• Gary K says:

          Yes, please, Erik, keep this up. FWIW, as one of your older readers my grim reaction often is “That happened at a place I know” or “Why didn’t I pay attention when this was happening?”

          • Erik Loomis says:

            I do appreciate all these comments since the lack of them on the posts does sometimes make me wonder whether people are really reading them. The lack of attention this stuff gets on Twitter when I get a bunch of retweets for whatever stupid thing I say about sports or music is also irritating. I will have some more thoughts about this when this series gets to 100, at which point I’m going to write up a few thoughts about its reception.

            • Joseph Slater says:

              They are EXTREMELY valuable for folks interested in labor, even if they don’t generate as many comments as condiment-related posts. Keep up the truly excellent work.

            • Hogan says:

              Stunned silence is not inattention, although it may feel the same at your end.

            • Linnaeus says:

              I don’t say more on these threads because I don’t want them to become historians-talking-to-each-other discussions (as much as I enjoy those) that might bore others.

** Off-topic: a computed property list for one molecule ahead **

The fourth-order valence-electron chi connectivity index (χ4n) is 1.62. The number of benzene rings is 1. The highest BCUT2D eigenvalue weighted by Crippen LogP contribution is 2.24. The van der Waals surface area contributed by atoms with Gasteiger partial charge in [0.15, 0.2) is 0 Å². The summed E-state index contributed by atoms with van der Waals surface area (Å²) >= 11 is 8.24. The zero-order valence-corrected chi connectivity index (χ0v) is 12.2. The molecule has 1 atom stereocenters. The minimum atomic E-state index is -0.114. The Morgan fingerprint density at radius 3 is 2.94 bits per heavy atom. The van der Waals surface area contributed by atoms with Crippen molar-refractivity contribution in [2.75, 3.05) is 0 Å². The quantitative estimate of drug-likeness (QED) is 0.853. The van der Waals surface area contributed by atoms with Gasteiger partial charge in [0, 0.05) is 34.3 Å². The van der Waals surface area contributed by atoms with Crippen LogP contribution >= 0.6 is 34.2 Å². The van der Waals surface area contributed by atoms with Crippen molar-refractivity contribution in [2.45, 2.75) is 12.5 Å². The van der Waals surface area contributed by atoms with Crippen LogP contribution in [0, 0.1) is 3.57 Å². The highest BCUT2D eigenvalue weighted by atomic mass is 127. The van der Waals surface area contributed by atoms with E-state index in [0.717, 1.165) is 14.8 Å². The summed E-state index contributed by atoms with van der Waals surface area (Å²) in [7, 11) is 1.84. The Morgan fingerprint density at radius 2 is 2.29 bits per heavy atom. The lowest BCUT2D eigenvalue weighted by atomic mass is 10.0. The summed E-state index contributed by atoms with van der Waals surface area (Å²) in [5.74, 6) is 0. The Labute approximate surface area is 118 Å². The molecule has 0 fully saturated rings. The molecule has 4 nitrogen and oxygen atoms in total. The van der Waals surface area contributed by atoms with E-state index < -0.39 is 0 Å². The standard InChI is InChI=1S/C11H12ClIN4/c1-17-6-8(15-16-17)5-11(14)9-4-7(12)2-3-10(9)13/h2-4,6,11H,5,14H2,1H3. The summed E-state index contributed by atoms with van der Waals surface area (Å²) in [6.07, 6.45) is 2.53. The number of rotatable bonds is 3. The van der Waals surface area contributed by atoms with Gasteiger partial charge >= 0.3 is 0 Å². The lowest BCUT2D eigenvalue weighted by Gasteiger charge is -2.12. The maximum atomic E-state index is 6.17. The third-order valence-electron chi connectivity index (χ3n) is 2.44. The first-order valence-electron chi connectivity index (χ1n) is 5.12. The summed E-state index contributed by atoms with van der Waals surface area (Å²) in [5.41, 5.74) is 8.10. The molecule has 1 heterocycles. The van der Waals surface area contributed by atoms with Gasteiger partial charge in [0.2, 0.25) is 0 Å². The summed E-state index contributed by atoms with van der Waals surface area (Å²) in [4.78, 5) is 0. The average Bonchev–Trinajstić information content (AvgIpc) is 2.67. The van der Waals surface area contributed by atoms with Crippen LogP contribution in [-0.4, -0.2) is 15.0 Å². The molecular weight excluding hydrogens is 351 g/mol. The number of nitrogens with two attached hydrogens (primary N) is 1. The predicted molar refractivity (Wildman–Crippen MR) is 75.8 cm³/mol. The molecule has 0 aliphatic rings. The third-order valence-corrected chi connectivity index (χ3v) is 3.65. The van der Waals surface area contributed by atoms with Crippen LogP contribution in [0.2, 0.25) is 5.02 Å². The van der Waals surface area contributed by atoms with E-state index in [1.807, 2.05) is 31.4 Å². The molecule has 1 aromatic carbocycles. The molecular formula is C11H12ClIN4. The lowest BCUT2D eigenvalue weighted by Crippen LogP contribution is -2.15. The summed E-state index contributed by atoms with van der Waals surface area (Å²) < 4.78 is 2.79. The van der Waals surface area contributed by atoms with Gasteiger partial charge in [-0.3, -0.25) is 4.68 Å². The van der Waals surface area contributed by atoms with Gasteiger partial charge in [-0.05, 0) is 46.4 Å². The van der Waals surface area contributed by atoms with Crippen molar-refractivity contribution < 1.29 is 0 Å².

• eponymous says:

              Erik,

              One of the things I enjoy about LG&M is your posts on labor history. I myself have become more aware/appreciative of the efforts of those who struggled/fought/died for the rights of labor now that I am more involved with my own union (as an executive committee member that represents faculty at a large mid-western community college).

              I do hope you continue with this going forward – you are definitely my “go to” person with all things labor related, especially your posts regarding labor and higher education issues.

      • SV says:

        Seconded! (Fourthed?) And, holy shit, 90 000 (reported) deaths? Even over seventy years, and in such a populous country, that’s an astonishing number.

    • Ralph Wiggum says: